Does Financial ROI Matter More Than Quality of Life?
Deciding on a career is a deeply personal matter that no one outside of the person making the choice can really make. Having information available to help with the decision making process, however, is never a bad thing. Looking at the Bankrate table is one important piece of information to weigh when making this decision, but there are other variables to consider such as how good or bad a particular career is for the financial, mental and physical health of you and your family.
Financially it is well-documented that the more educated an individual is, the more they will earn in their lifetime, as the table below indicates.
(Carnevale, Rose, and Cheah, 2010)
In addition to the financial benefits of a higher education, there are significant direct and residual health benefits such as better medical care, and access to health-related information. Data from the recent CDC’s report, Health, United States, 2011, revealed that regardless of anything else, being more educated makes you and your offspring more likely to be healthy than people with less education.
Among the key findings from the report:
- Men age 25 or older with a college diploma can expect to live 9.3 years longer than their same age counterparts with only a high school education. The difference for women age 25 or older is 8.6 years
- Those with at least some college education are less likely to suffer from heart disease than those with no high school diploma (12.2% to 14.5%)
- Those with at least some college education are less likely to suffer from a stroke than those with no high school diploma (2.5% to 4.2%)
- Those with some college education are more likely to exercise (25%) compared to those with no high school diploma (7.7%) or those with a diploma but no college (12.7%)
- Children whose parents have a BA or higher are less likely to be obese (boys 11.4%, girls 7.1%) than those of parents who do not (boys 24%, girls 22.3%)
(All statistics from CDC.gov)
Given this data, one choice seems clear. Any career that requires a higher education is going to help make you a wealthier, healthier, and probably happier individual. So as long as pursuing your passion requires a degree, you are off to an excellent start with balancing your passion and ROI. No matter what college education requiring career you choose, there are significant long-term benefits beyond the rate of loan repayment. In short, any career choice that takes you out of the manual labor pool is likely to increase your overall life expectancy. You can use this calculator from the University of Pennsylvania to get an overall idea of all the factors contributing to how long you will live.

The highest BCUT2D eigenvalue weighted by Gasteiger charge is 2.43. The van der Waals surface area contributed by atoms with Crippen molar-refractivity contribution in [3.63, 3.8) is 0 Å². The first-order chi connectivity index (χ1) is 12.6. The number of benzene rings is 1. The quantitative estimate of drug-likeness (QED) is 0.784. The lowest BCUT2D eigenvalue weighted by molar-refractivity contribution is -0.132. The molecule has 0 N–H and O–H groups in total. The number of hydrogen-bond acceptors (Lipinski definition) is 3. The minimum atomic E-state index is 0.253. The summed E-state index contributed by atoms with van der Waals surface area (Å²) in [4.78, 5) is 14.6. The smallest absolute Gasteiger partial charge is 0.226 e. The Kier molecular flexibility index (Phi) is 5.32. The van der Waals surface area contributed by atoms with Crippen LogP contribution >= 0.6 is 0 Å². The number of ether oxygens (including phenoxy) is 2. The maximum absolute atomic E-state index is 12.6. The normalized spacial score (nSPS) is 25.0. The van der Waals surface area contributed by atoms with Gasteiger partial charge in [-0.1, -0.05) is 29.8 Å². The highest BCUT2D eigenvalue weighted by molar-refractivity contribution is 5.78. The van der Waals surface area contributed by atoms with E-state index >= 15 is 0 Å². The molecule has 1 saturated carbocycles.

Ultimately, the decision is going to boil down to balancing repaying your loans quickly with being happier and more satisfied with the work you do. First thing is first, you need to identify your passion to determine if this is even an issue.
Identify Your Passion
Susan Biali MD, writing for Psychology Today, provides five steps for determining your passion in life that provide an excellent starting place for determining a career based on your interests.
- Inventory your talents
- Pay attention to people you envy
- Remember what you loved to do as a child
- Notice when you lose track of time or what you hate to stop doing
- Make finding your passion an adventure
Make a list or chart of the traits you uncover from following Biali’s steps, paying particular attention to the concrete skills you identify or the concrete activities you can pinpoint as things you enjoy doing. The next step will be to determine if any of those obviously translate to a career. For example, if you have always enjoyed making and decorating cakes, it is easy to identify that your passion is of a culinary nature.
Some passions will be more challenging to correlate to a career. One place to begin is with searching job placement sites like Beyond.com or Monster.com which will allow you to search for jobs by specific skills. Keep a journal of fields and positions that come up or that just generally look interesting to you as you browse postings. This process should help you generate a list of potential positions that meet your identified passions. Check these against the Bankrate list to get a rough idea of where you stand on the repayment scale. Now comes the hard part, balancing your passion and ROI.